By Anna Merlan
By Lee Escobedo
By Alice Laussade
By Scott Reitz
By Claire Lawton
By Kiernan Maletsky
By Anna Merlan
You want a history lesson? Take a class. You want clanging swords, sneering villains, storybook romance and bloody vengeance? Here's a brawny, old-school epic to make the CGI tumult of 300, Alexander and Troy look like sissy-boy slap parties. Mongol, alias Genghis Khan: The Early Years, may compress, elide and telescope biographical details (as movies have been known to do) as it recounts the 13th-century conqueror's path from childhood enslavement to tender lover, doting dad, all-around square dealer and, oh yeah, builder of the Mongol Empire. As impure entertainment, however, it's a fist-pumping, visually stunning Eastern Western rooted in locations and stunt work that for the most part occupy actual three-dimensional space.
Last year's Academy Award nominee from Kazakhstan for best foreign film, Mongol is purportedly the first in a multi-film saga of the wrath of Khan. "Do not scorn the weak cub; he may become the brutal tiger," the opening title card reads, and Russian director Sergei Bodrov (Prisoner of the Mountains) shrewdly casts the movie not as the rise of an emperor but as a classic underdog tale. Led by his tribal-leader father on a customary trek to select a future bride, 9-year-old Temudgin settles at once on spunky young Borte, his lifelong love. On the trip back, a rival poisons dad, and the powerless boy narrowly escapes death at the hands of treacherous clansman Targutai (Amadu Mamadakov)—escapes, that is, at least until he's old enough to be killed.
Torn from his family, the boy Temudgin (played by coolly impassive child actor Odnyam Odsuren) ends up a slave, shackled in a bulky cangue while old enemy Targutai hurls taunts and watches him grow. "I'll kill you," the kid says, with perfect Tony Montana sangfroid. "I'll kill you first!" rages Targutai, slashing a "You Must Be This Tall to Die" notch in a post above the boy's head. Before he can part Temudgin from his brainpan, the future Khan escapes across the misty steppes, surviving with help from a mystical wolf. Destiny awaits—along with kidnappings, betrayals, hairbreadth escapes and the building of one kick-ass army.
Whether for the sake of making Temudgin more sympathetic, or simply streamlining an already unwieldy story, Mongol skips some pivotal chapters in its hero's development—such as his murdering his half-brother for stealing a fish—before Tadanobu Asano takes over the role as an adult. As historical accuracy goes, however, Mongol doesn't exactly have a high bar to clear. Bodrov could make the Khan a Radio City Rockette and still sail over the woeful benchmark set by 1956's The Conqueror, in which noted Mongolian thespian John Wayne woos Susan Hayward's Borte in the radioactive Utah desert. ("This Tartar woman is for me, and my blood says, take her," rumbles Genghis Duke.) The 1965 pageant Genghis Khan replaced Hayward with Catherine Deneuve's twin sister, Françoise Dorleac, surrounding her with honorary Mongols like James Mason.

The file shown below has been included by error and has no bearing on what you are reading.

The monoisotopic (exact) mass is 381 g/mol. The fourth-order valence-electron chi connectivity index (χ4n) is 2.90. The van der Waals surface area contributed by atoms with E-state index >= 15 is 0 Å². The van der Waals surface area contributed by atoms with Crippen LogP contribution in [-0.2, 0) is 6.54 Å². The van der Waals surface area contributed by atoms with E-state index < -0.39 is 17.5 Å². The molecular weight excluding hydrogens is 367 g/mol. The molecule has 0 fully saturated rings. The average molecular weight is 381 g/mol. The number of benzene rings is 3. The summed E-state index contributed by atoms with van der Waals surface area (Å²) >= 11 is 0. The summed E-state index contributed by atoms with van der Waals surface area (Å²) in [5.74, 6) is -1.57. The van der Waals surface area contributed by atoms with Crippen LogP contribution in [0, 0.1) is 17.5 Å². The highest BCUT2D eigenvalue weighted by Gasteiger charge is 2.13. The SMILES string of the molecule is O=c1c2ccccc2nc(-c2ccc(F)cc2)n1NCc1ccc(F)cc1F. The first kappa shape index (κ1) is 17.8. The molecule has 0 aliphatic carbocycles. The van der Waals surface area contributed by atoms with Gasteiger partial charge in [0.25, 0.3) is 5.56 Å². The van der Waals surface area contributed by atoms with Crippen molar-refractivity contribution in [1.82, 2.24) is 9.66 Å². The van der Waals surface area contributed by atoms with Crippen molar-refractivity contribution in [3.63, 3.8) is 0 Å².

At least Mongol's looking in the right hemisphere. The casting of Asano, the Japanese art-house pin-up whose résumé extends from Hou Hsiao-hsien to Takashi Miike, may have been knocked overseas, but the actor has a quiet authority that's hugely effective. Let him face a sadistic foe, and suddenly he's Charles Bronson squinting at a jaywalker. He strikes sparks not only with Khulan Chuluun, the newcomer who plays the adult Borte, but also with Chinese actor Sun Hong Lei as Jamukha, Temudgin's shifty blood brother, who in the movie's second half extends the grand tradition of effete, secretly adoring archenemies.
As storytelling, outside its unobtrusive flashback structure, the movie's as straight as the arrows that fly in close-up—a CGI trick that, like most of the movie's limited digital effects, is more effective for being seldom used. (The exceptions are frequent sprays of pixelized blood, which always look like a soda-fountain mishap, and the ready-for-retirement god's-eye shot of vast hordes thundering toward each other.) With cinematographers Rogier Stoffers and Sergey Trofimov, Bodrov anchors the action in tactile details—horses traversing a field of boulders, footsteps planted firmly in sand and snow, Jamukha's undigitized forces swelling to fill the Cinemascope horizon.
Will the Mongol saga maintain its momentum and emotional involvement in subsequent films, when Temudgin rules the Mongol Empire—and when he'll make good on his threat here to bring law to his subjects "even if I have to kill half of them"? The last thing the world needs (besides another enlightened despot) is another ode to enlightened despotism, and the reverent revisionism of Mongol—never more gaga than when Temudgin and Borte engage in some sweet Mongol lovin' with an orgasmic cutaway to cranes in flight—is uncomplicated here by questions of genocide. But this beefy, rousing spectacle is as unconcerned with critics as its 9-year-old emperor-to-be, who regards his future subjects like a born movie director: "If they're weak, let them be offended."
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